WINSTON CHURCHILL once said he could look farther into the future than others, because he looked further back into the past.
I think of this quote in regard to rock musician Jack White. It applies to his latest album, but also to his recordings with The White Stripes. One sees his influences in his songs’ echoes: 60’s garage rock, from 13th Floor Elevator to The Amboy Dukes. Farther back, to the guitar and drum work on Everly Brothers’ songs like “Don’t Let the Whole World Know.”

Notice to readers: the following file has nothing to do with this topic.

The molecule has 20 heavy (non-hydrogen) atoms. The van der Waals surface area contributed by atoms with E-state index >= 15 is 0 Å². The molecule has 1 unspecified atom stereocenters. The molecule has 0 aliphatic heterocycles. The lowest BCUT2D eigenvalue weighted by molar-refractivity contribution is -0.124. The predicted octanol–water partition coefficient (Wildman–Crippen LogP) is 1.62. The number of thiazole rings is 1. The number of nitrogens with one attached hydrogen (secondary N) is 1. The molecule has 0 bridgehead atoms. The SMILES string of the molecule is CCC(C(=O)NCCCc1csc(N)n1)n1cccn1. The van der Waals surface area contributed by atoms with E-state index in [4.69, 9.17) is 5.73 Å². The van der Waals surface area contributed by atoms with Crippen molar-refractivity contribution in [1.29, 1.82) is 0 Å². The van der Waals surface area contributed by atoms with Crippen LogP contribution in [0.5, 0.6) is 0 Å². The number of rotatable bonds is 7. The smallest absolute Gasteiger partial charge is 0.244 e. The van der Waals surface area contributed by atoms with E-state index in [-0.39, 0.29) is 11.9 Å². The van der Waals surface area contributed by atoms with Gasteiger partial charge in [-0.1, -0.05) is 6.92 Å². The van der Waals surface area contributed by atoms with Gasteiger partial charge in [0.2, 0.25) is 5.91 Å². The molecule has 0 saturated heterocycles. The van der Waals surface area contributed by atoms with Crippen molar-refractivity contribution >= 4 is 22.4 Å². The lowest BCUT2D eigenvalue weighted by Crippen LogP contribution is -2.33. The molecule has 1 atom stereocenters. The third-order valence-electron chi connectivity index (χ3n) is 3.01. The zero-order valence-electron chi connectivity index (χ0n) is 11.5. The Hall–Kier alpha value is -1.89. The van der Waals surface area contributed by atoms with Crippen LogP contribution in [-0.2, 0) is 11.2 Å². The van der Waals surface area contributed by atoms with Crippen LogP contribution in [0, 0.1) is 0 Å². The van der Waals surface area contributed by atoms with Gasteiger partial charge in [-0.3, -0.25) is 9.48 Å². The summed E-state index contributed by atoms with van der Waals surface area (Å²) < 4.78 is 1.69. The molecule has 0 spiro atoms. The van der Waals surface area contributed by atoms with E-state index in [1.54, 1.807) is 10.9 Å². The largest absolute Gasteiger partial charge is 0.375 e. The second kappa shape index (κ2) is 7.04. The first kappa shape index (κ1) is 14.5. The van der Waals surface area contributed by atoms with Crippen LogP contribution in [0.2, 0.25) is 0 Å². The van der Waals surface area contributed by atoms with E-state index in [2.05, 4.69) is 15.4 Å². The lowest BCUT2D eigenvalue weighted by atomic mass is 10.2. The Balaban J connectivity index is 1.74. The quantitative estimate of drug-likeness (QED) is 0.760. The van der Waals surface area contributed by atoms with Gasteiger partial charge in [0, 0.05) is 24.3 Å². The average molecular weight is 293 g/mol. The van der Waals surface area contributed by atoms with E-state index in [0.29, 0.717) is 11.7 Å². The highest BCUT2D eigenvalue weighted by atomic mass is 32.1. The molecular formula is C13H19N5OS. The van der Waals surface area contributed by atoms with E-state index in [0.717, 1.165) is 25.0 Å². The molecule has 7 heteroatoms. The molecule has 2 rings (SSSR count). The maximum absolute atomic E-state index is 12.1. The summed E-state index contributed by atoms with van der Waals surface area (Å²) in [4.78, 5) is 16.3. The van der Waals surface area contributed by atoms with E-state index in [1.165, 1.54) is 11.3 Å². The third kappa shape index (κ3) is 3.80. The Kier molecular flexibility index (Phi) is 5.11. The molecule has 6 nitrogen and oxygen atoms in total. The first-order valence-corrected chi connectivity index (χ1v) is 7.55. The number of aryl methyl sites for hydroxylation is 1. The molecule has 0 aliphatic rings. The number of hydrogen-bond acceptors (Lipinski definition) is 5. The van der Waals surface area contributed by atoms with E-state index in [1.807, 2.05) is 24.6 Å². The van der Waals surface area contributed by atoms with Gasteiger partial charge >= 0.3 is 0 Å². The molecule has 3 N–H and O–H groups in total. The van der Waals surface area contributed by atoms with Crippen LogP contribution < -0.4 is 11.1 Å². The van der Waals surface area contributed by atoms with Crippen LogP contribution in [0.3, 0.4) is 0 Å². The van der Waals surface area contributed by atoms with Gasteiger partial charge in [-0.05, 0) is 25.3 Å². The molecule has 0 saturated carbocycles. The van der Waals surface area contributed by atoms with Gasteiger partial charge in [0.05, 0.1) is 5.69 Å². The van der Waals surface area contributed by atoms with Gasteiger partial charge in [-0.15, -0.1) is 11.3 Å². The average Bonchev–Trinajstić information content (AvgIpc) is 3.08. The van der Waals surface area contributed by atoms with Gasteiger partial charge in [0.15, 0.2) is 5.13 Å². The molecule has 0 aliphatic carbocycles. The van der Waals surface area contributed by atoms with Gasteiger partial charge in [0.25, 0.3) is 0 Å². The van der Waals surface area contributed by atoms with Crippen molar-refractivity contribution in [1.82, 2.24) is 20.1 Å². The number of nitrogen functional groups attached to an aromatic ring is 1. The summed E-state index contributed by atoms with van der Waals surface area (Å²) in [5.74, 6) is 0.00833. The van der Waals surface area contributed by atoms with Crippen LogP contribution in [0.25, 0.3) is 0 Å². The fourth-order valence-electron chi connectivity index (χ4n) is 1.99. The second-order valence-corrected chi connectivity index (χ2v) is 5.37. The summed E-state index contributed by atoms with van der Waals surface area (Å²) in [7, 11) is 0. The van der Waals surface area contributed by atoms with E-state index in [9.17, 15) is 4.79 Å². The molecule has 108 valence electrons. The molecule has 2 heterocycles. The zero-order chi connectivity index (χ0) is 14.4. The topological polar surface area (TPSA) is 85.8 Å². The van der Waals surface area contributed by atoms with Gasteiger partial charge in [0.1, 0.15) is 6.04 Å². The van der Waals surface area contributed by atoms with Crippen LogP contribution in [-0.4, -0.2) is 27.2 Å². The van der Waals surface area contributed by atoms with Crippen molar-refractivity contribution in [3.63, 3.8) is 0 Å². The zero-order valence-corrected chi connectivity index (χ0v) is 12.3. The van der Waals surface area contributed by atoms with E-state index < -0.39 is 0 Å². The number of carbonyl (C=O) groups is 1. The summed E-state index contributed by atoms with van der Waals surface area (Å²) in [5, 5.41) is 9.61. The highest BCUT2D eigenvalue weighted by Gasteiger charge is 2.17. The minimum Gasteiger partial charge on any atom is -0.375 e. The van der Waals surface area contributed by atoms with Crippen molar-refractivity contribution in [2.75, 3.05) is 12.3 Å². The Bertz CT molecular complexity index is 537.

Due to these motifs, reimagined, Jack White’s songs sound completely original and new. His collections show far more variety, a kaleidoscope of sound, than those of any other artist, most of whom are stuck in the recent and predictable now.
I believe that creative writers can do likewise. For my ebook Ten Pop Stories, I looked not at recent (stale) “literary” short story history, which every other writer is doing. Instead I read stories from the days when the form was exciting and popular—from writers like O. Henry and Frank Stockton. One doesn’t need to copy the stories to be influenced by them. Instead, capture their sense of magic, adventure, and fun.